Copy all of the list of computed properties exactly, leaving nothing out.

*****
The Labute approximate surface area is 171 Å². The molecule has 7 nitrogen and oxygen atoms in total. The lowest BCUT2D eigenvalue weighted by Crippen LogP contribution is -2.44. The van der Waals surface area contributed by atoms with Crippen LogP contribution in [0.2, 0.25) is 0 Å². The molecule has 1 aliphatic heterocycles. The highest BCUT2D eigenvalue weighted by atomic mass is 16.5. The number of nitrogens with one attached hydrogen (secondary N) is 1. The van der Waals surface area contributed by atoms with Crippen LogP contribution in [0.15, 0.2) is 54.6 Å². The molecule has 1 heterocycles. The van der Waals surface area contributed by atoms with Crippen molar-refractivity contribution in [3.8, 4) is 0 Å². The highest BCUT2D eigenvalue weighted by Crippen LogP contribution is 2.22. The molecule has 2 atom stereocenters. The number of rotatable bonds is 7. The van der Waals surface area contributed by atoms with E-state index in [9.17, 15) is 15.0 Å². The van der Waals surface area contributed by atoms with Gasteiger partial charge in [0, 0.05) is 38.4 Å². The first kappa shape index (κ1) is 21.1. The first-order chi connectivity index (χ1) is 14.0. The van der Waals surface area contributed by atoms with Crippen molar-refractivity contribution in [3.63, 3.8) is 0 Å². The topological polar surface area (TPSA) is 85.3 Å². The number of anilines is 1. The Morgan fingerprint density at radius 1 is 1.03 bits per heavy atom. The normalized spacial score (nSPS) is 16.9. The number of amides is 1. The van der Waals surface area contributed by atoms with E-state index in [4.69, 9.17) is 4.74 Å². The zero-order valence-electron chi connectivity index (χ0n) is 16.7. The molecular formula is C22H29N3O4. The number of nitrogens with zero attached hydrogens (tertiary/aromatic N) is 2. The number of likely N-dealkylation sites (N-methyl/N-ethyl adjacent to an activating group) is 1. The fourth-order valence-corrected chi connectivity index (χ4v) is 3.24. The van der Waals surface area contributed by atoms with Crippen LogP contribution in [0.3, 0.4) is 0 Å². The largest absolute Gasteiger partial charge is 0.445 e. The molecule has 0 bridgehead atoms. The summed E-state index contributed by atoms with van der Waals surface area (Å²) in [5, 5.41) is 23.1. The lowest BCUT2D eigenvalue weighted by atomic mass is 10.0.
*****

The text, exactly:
The Labute approximate surface area is 171 Å². The molecule has 7 nitrogen and oxygen atoms in total. The lowest BCUT2D eigenvalue weighted by Crippen LogP contribution is -2.44. The van der Waals surface area contributed by atoms with Crippen LogP contribution in [0.2, 0.25) is 0 Å². The molecule has 1 aliphatic heterocycles. The highest BCUT2D eigenvalue weighted by atomic mass is 16.5. The number of nitrogens with one attached hydrogen (secondary N) is 1. The van der Waals surface area contributed by atoms with Crippen LogP contribution in [0.15, 0.2) is 54.6 Å². The molecule has 1 heterocycles. The van der Waals surface area contributed by atoms with Crippen molar-refractivity contribution in [3.8, 4) is 0 Å². The highest BCUT2D eigenvalue weighted by Crippen LogP contribution is 2.22. The molecule has 2 atom stereocenters. The number of rotatable bonds is 7. The van der Waals surface area contributed by atoms with E-state index in [9.17, 15) is 15.0 Å². The van der Waals surface area contributed by atoms with Gasteiger partial charge in [0, 0.05) is 38.4 Å². The first kappa shape index (κ1) is 21.1. The first-order chi connectivity index (χ1) is 14.0. The van der Waals surface area contributed by atoms with Crippen molar-refractivity contribution in [3.63, 3.8) is 0 Å². The topological polar surface area (TPSA) is 85.3 Å². The number of anilines is 1. The Morgan fingerprint density at radius 1 is 1.03 bits per heavy atom. The normalized spacial score (nSPS) is 16.9. The number of amides is 1. The van der Waals surface area contributed by atoms with E-state index in [4.69, 9.17) is 4.74 Å². The zero-order valence-electron chi connectivity index (χ0n) is 16.7. The molecular formula is C22H29N3O4. The number of nitrogens with zero attached hydrogens (tertiary/aromatic N) is 2. The number of likely N-dealkylation sites (N-methyl/N-ethyl adjacent to an activating group) is 1. The fourth-order valence-corrected chi connectivity index (χ4v) is 3.24. The van der Waals surface area contributed by atoms with Crippen LogP contribution in [0.3, 0.4) is 0 Å². The largest absolute Gasteiger partial charge is 0.445 e. The molecule has 0 bridgehead atoms. The summed E-state index contributed by atoms with van der Waals surface area (Å²) in [5, 5.41) is 23.1. The lowest BCUT2D eigenvalue weighted by atomic mass is 10.0.